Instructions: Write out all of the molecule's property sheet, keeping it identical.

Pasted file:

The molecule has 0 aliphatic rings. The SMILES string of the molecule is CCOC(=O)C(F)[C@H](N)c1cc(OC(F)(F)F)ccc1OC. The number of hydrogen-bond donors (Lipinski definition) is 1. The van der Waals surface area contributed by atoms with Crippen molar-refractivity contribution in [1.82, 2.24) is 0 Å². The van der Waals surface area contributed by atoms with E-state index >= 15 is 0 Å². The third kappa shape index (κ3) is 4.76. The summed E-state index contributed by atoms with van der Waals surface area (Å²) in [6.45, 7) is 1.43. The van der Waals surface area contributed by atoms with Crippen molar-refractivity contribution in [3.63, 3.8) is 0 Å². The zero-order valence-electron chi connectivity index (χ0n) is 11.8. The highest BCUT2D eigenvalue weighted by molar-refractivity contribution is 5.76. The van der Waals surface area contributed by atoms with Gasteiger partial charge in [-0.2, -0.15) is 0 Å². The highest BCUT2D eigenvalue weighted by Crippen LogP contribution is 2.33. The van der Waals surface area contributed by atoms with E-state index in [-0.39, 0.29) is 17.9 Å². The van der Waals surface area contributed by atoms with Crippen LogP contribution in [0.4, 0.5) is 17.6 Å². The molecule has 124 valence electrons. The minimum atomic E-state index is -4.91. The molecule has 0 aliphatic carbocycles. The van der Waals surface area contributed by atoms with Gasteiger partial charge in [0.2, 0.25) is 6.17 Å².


The molecule has 0 aliphatic rings. The SMILES string of the molecule is CCOC(=O)C(F)[C@H](N)c1cc(OC(F)(F)F)ccc1OC. The number of hydrogen-bond donors (Lipinski definition) is 1. The van der Waals surface area contributed by atoms with Crippen molar-refractivity contribution in [1.82, 2.24) is 0 Å². The van der Waals surface area contributed by atoms with E-state index >= 15 is 0 Å². The third kappa shape index (κ3) is 4.76. The summed E-state index contributed by atoms with van der Waals surface area (Å²) in [6.45, 7) is 1.43. The van der Waals surface area contributed by atoms with Crippen molar-refractivity contribution in [3.63, 3.8) is 0 Å². The zero-order valence-electron chi connectivity index (χ0n) is 11.8. The highest BCUT2D eigenvalue weighted by molar-refractivity contribution is 5.76. The van der Waals surface area contributed by atoms with Gasteiger partial charge in [-0.2, -0.15) is 0 Å². The highest BCUT2D eigenvalue weighted by Crippen LogP contribution is 2.33. The van der Waals surface area contributed by atoms with E-state index in [-0.39, 0.29) is 17.9 Å². The van der Waals surface area contributed by atoms with Crippen LogP contribution in [0.4, 0.5) is 17.6 Å². The molecule has 124 valence electrons. The minimum atomic E-state index is -4.91. The molecule has 0 aliphatic carbocycles. The van der Waals surface area contributed by atoms with Gasteiger partial charge in [0.2, 0.25) is 6.17 Å².